HVAC - How to Size and Design Ducts
In HVAC - How to Size and Design Ducts, you'll learn ...
- Duct construction, reinforcement, classification, components, materials and shapes
- Duct sizing using the equal friction, velocity reduction and static regain methods
- Various supply duct and return duct system configurations
- Duct attenuation and noise considerations
- Ductwork testing and system performance methods and considerations
In air conditioning systems the duct is considered a static component of the installation through which air flows within the building, connecting all parts of the system. Ducts can be best described as arteries of the central air-conditioning system. These play an important role in keeping the whole HVAC system fit and achieving comfortable conditions throughout its life span.
Defects in a duct system can waste hundreds or thousands of dollars a year by forcing the HVAC system to run longer than necessary. Ductwork problems also make certain rooms too hot or too cold at different times of the year, while introducing dirt and bad odors into the forced-air system.
The objective of good duct design is to:
This 6-hr course reviews the above criteria in detail and provides guidance on the planning, layout and sizing of supply and return air ducts.
Mechanical and HVAC engineers, project managers, architects, building designers, energy auditors, and facility managers will benefit from this course, as well as engineers of any discipline who are involved in the design, commissioning or operation of building systems.
Specific Knowledge or Skill Obtained
This course teaches the following specific knowledge and skills:
- The velocity and pressure classification of ductwork
- Application of various materials and shapes that provide the most cost effective alternative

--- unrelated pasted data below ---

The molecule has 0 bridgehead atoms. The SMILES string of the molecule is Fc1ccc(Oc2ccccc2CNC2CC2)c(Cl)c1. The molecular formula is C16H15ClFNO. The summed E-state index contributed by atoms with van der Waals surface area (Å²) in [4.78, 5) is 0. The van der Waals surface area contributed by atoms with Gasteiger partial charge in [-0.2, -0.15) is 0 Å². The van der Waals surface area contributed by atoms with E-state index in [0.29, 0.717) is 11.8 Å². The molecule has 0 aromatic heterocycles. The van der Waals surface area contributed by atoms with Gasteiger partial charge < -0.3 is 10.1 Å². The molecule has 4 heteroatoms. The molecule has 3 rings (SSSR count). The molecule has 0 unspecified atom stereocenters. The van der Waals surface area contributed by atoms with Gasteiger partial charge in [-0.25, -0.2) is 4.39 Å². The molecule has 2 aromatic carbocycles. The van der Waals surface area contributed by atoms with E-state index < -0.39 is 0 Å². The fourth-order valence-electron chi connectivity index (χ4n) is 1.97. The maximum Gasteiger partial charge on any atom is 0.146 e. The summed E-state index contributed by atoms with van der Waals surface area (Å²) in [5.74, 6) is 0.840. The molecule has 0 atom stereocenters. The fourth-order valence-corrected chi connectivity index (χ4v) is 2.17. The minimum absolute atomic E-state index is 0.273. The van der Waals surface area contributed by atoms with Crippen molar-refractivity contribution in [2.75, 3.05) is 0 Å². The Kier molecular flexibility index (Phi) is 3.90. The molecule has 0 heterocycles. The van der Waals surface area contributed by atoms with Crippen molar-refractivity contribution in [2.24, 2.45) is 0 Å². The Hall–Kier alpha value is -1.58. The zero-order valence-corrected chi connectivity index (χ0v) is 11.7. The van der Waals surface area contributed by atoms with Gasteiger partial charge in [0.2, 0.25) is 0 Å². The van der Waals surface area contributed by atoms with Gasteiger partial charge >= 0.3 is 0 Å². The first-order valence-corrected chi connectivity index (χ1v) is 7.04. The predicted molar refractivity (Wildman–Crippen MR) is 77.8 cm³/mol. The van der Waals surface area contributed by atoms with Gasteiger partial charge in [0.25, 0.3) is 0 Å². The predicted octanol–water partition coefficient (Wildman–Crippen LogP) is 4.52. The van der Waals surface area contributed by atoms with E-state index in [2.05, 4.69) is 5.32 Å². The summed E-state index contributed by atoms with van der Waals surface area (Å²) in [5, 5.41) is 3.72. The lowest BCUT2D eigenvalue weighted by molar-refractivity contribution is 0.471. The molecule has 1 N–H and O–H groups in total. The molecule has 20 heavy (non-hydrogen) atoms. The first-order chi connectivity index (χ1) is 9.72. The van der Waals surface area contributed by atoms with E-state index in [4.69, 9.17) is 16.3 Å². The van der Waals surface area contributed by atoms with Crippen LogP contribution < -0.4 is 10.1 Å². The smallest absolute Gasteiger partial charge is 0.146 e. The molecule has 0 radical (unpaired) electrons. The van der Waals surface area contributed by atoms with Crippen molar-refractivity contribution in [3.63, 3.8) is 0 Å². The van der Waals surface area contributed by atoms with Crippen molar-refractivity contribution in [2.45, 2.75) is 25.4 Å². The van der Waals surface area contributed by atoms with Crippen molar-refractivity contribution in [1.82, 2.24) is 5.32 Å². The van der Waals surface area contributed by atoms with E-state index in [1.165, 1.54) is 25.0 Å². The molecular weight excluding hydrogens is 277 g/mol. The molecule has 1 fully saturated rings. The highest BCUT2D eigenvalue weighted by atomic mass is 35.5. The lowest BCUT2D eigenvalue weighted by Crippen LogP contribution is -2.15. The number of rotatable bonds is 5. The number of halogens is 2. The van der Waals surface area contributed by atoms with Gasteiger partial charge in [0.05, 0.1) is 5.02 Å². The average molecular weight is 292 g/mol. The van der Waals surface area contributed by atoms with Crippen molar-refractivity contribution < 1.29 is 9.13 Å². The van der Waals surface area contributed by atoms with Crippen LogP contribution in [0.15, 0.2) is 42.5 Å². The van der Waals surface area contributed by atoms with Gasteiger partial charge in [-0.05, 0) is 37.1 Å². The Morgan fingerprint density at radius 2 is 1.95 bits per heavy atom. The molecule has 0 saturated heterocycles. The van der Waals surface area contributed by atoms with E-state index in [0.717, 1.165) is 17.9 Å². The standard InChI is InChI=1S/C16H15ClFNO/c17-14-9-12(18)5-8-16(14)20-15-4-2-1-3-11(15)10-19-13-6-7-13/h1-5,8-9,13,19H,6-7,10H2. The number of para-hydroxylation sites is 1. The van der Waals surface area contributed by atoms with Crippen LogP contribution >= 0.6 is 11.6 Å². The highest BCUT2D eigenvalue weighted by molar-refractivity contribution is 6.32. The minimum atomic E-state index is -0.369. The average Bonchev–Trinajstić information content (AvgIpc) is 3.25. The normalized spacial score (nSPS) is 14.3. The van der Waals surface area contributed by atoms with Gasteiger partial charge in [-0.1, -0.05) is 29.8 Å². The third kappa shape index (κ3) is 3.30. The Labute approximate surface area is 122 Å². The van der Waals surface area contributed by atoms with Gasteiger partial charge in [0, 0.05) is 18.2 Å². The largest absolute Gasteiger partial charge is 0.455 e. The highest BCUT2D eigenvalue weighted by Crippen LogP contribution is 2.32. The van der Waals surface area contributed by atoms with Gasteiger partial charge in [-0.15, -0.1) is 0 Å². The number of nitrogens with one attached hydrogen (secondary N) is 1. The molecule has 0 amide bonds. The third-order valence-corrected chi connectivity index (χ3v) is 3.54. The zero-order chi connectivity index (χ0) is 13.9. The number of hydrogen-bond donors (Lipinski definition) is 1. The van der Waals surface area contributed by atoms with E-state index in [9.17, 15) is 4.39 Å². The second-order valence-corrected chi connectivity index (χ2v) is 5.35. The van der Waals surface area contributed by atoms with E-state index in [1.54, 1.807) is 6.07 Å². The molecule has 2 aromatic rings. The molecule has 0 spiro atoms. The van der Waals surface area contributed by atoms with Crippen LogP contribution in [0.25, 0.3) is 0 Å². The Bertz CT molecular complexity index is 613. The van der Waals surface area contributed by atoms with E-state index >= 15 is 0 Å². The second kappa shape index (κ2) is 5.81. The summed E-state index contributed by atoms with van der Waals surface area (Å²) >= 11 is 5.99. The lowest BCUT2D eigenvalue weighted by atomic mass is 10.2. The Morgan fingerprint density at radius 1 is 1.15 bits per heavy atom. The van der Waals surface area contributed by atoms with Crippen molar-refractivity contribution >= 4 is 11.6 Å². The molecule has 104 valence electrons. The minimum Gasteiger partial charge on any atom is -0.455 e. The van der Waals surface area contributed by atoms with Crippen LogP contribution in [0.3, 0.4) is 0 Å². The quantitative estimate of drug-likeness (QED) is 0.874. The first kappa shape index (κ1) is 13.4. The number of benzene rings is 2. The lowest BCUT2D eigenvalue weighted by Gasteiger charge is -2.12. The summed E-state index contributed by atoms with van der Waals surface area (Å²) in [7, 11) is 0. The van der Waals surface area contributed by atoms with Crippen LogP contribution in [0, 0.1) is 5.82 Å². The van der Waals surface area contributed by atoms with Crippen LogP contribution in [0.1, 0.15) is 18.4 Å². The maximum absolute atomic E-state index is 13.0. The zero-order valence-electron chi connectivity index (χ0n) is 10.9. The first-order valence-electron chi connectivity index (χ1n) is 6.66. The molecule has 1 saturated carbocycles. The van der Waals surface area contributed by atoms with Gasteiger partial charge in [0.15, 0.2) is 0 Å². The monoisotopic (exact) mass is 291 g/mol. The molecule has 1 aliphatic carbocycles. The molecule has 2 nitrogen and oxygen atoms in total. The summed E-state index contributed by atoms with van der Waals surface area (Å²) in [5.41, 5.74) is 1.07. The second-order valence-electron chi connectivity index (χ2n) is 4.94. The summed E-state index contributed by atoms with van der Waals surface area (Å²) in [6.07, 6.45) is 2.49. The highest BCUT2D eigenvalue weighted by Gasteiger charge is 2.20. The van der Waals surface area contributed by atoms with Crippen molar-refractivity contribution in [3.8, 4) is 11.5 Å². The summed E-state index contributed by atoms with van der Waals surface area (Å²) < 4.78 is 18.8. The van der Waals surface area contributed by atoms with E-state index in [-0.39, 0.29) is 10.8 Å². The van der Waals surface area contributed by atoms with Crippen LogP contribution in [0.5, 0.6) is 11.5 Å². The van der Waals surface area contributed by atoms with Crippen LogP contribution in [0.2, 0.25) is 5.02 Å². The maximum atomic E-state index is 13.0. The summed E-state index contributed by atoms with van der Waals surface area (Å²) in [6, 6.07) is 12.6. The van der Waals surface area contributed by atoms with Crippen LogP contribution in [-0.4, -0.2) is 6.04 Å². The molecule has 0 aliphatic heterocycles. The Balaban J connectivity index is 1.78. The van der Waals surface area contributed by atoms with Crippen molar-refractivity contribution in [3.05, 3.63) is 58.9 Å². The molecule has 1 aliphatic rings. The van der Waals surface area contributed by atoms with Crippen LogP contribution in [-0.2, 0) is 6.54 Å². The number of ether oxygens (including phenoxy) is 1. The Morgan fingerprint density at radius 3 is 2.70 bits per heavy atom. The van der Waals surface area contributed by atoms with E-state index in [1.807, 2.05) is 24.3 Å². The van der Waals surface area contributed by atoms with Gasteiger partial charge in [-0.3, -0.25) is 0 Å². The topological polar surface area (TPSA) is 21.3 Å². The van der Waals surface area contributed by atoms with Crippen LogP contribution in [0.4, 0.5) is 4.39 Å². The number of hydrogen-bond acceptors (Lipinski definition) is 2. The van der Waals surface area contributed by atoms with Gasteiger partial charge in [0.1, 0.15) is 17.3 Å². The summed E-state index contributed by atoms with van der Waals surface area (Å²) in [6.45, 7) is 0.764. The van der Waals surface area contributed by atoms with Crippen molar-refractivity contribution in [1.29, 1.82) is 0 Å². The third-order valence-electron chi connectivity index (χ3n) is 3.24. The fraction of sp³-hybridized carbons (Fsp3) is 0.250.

- Various supply air duct configurations
- The various duct sizing methods - velocity method, equal friction method or static regain method
- The interaction between fan and duct system
- Methods of duct construction and reinforcement
- Good engineering practices for duct layout and routing
- Methods for ductwork testing and estimating system performance
- Various duct cleaning methods
- Typical performance characteristics of a duct system
- The importance of system balancing and optimization
Certificate of Completion
You will be able to immediately print a certificate of completion after passing a multiple-choice quiz consisting of 30 questions. PDH credits are not awarded until the course is completed and quiz is passed.
|This course is applicable to professional engineers in:|
|Alabama (P.E.)||Alaska (P.E.)||Arkansas (P.E.)|
|Delaware (P.E.)||Florida (P.E. Area of Practice)||Georgia (P.E.)|
|Idaho (P.E.)||Illinois (P.E.)||Illinois (S.E.)|
|Indiana (P.E.)||Iowa (P.E.)||Kansas (P.E.)|
|Kentucky (P.E.)||Louisiana (P.E.)||Maine (P.E.)|
|Maryland (P.E.)||Michigan (P.E.)||Minnesota (P.E.)|
|Mississippi (P.E.)||Missouri (P.E.)||Montana (P.E.)|
|Nebraska (P.E.)||Nevada (P.E.)||New Hampshire (P.E.)|
|New Jersey (P.E.)||New Mexico (P.E.)||New York (P.E.)|
|North Carolina (P.E.)||North Dakota (P.E.)||Ohio (P.E. Self-Paced)|
|Oklahoma (P.E.)||Oregon (P.E.)||Pennsylvania (P.E.)|
|South Carolina (P.E.)||South Dakota (P.E.)||Tennessee (P.E.)|
|Texas (P.E.)||Utah (P.E.)||Vermont (P.E.)|
|Virginia (P.E.)||West Virginia (P.E.)||Wisconsin (P.E.)|